SpaceX preps Falcon Heavy for debut launch, loads cargo hold with Musk’s Tesla Roadster
UPDATE 07/02: The launch proved successful with the Falcon Heavy's two side boosters separating from the central rocket and landing back on Earth in unison (see video). However, the central booster rocket, which SpaceX had predicted was less likely to be salvaged, slammed into the Atlantic at about 483kph, showering the deck of the nearby drone landing vessel and destroying two of the ship's thrusters.
SpaceX’s most powerful rocket, the Falcon Heavy, will undergo its first launch tomorrow carrying a Tesla Roadster owned by founder Elon Musk.
The Falcon Heavy is a reusable rocket akin to the company’s primary launch vehicle Falcon 9, only designed to carry a much larger payload into space.
It has had a tortured development, with an initial test launch planned for late 2013 repeatedly delayed in order to overcome various design challenges.
In July last year Musk said: “It actually ended up being way harder to do Falcon Heavy than we thought. Really way, way more difficult than we originally thought. We were pretty naïve about that.”
It consists of a strengthened Falcon 9 rocket core with two additional Falcon 9 first stages as strap-on boosters. This increases the low Earth orbit maximum payload to 63,800 kilograms compared to 22,800 kilograms for a Falcon 9 full thrust.
Falcon Heavy was designed from the outset to carry humans into space and would enable crewed missions to the Moon or Mars.
The Roadster car - from one of Musk’s other companies, Tesla - is serving as a mock payload for the highly anticipated flight.
If the launch succeeds, the Falcon Heavy will rank as the most powerful rocket in operation today and would give SpaceX a leg up on rival commercial rocket companies seeking major contracts with Nasa, the US military, satellite companies and even paying space tourists.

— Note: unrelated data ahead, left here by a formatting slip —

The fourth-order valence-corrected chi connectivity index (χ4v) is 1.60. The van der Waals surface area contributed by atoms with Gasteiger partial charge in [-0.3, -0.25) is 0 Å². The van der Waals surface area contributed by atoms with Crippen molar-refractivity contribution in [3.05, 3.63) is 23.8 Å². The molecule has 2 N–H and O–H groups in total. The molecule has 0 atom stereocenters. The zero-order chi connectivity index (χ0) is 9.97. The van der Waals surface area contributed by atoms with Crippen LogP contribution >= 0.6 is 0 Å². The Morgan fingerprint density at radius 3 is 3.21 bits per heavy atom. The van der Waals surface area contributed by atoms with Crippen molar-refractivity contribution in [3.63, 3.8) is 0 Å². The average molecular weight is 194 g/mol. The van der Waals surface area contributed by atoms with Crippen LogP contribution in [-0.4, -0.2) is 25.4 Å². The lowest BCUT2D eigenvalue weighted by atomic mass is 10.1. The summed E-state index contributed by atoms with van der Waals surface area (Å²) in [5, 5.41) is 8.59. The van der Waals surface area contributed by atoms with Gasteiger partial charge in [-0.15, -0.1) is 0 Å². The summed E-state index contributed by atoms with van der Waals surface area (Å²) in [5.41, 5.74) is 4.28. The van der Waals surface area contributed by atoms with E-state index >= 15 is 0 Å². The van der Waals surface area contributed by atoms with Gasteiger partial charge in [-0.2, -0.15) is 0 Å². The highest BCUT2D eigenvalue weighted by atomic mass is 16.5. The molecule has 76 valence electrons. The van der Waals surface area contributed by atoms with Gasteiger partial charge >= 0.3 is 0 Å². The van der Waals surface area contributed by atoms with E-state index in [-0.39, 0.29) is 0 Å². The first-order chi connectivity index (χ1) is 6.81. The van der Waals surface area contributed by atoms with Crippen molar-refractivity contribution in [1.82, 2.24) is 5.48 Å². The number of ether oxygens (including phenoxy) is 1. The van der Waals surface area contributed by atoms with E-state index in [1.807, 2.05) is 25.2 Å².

Musk admitted as recently as last year that the debut flight is far from being a sure-fire success at this stage. “There’s a real good chance the vehicle won’t make it to orbit,” he said. “I hope it makes it far enough away from the pad that it does not cause pad damage. I would consider even that a win, to be honest.”
The spacecraft is set for liftoff from launch complex 39A at the Kennedy Space Center in Cape Canaveral, Florida - the same pad used by the Saturn 5 that carried Apollo 11’s three-man crew on their historic 1969 mission culminating in Neil Armstrong and Buzz Aldrin’s first human steps on the lunar surface.
The ‘passenger’ riding atop the Falcon Heavy will be setting a more whimsical record as the first car sent into solar orbit.
“I love the thought of a car driving apparently endlessly through space and perhaps being discovered by an alien race millions of years in the future,” the billionaire entrepreneur and SpaceX founder said in a Twitter post last month.
In December 2017, SpaceX launched a Dragon cargo ship and a Falcon 9 booster rocket that, for the first time, had both been used in previous missions and recovered after landing back on Earth intact.
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